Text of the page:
“The prettiest thing I had ever seen” is not how IBM researcher Shai Halevi describes the beaches in Israel where he grew up. Or the sunset after a long day of hiking in Mitzpe Ramon desert. Rather, he saves these words to describe the first time he saw a cryptographic equation as an undergrad student.
“It was elegant math with real world applications, but it was also hairy and disgusting – I was instantly attracted,” said Halevi.
Growing up in an Israeli community known as a kibbutz, Halevi’s first job was in the banana fields of the kibbutz, but his life changed once he got his hands on a Commodore 128 computer.
“I thought I was the coolest kid in all of Israel.”
Halevi started programming on his Commodore and quickly realized that he wanted to become a computer scientist, applying complex math to address real problems. He then pursued an undergraduate degree in computer science in the Technion – Israel Institute of Technology, where he was introduced to the field of cryptography.
In the 1993 Halevi left Israel for MIT, which at the time he describes as “the mecca for modern cryptography,” eventually joining IBM Research in 1997 in Yorktown Heights, New York.
Finding Opportunity in FHE
While the first half of his crypto career was very “opportunistic,” jumping around from project to project, Halevi has spent the past decade on a technology known as fully homomorphic encryption (FHE), which doesn’t require a math degree to understand, despite the name.
Halevi explains, “Files are often encrypted in transit and at rest, but decrypted while in use. This regimen provides hackers repeated opportunities to steal unencrypted files. But FHE plugs those holes by keeping the data encrypted, while still allowing it to be manipulated even in its encrypted form, without ever having it exist in its vulnerable state.”
It’s sort of like the old days of developing photos, where the photographer would remove the film within a black bag to make sure it doesn’t get exposed. Similarly with FHE, you can manipulate the data that’s hidden inside of a ciphertext, even without having direct access to it.
FHE has been around for nearly a decade. In fact, back in 2015 and reported in Nature, scientists used homomorphic encryption to process DNA sequence data in the cloud, while keeping it encrypted. The point being, if such a data set were to get into the wild it could potentially be used for identity theft or worse.
“This is why I live to be a cryptographer. The concept is so elegant, yet it’s being applied to such a complex practical application,” smiles Halevi.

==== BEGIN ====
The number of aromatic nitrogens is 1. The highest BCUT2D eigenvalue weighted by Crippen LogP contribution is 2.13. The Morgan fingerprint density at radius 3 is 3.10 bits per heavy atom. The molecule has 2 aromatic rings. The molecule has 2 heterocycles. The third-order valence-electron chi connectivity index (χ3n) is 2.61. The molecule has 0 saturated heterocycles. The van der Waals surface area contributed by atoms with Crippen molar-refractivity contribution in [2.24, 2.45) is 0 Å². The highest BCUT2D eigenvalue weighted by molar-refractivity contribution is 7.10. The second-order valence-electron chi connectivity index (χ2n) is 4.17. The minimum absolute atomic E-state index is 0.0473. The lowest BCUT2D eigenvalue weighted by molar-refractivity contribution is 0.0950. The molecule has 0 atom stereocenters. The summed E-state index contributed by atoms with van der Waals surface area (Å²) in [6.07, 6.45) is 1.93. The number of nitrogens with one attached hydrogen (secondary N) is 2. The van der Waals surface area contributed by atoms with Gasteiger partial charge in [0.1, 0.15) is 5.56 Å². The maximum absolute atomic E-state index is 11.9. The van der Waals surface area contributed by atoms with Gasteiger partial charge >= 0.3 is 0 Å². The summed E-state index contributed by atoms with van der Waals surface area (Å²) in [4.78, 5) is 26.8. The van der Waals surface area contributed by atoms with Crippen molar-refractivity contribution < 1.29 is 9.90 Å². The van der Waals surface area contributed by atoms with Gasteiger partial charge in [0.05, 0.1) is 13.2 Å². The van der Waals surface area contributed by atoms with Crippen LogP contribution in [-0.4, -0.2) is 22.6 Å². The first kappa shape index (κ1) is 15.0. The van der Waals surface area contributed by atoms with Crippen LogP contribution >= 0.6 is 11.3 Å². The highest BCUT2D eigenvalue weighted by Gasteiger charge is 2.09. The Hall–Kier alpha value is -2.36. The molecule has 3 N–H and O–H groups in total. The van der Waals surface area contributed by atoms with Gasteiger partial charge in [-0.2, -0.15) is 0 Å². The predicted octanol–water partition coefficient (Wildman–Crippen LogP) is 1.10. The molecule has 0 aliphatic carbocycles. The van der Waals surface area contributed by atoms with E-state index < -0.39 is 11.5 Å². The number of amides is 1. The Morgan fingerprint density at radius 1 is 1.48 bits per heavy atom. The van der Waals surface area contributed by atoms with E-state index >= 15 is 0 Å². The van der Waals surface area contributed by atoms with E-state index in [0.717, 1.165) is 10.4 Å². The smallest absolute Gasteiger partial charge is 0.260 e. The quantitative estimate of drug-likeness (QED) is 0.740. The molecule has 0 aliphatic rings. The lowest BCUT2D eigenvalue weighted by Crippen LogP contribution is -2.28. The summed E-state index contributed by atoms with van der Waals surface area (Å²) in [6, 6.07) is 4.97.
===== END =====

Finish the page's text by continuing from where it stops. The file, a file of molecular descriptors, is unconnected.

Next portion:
Until recently FHE was considered to be too slow for everyday usage due to the enormous computing power that it required, but thankfully, researchers like Halevi and fellow IBM scientist Craig Gentry, who was the first to show that FHE is possible, are overcoming these shortcomings through algorithmic advancements and hardware accelerations.
For one example, Halevi and Victor Shoup, at New York University, just wrote a paper that shows how to speed up certain common transformations on encrypted data. In their work, they demonstrated that linear transformations can be made to run 30-75 times faster than what we could do before.
“Computing on encrypted data is probably still 10,000 times slower than standard computation today where the data is in the clear, but this is already acceptable for some niche applications, and we are making steady progress on speeding it up,” says Halevi.
Guided by Coincidence
This past November, Halevi was awarded the SIGSAC Outstanding Innovation Award for outstanding and innovative technical contributions to the field of computer and communication security that have had lasting impact in furthering or understanding the theory or development of secure systems.
When looking back at his 20+ year career, he is thankful for his unique upbringing in a kibbutz and the many coincidences which steered him to the point he is at today, but he struggles to offer much help in terms of advice for young students.
“As an ice breaker at parties and events I often introduce myself by saying that the first couple of times I was on an airplane I never actually landed and people immediately think the worse.”
“Of course, the truth is less tragic — I was parachutist in the military. But I take the same approach to my career. Just jump and believe that something will intervene is the best advice I can give.”
For more on FHE and cryptography, check out IBM Research’s “5 in 5” predictions.
— ACM CCS 2018 (@acm_ccs) November 2, 2017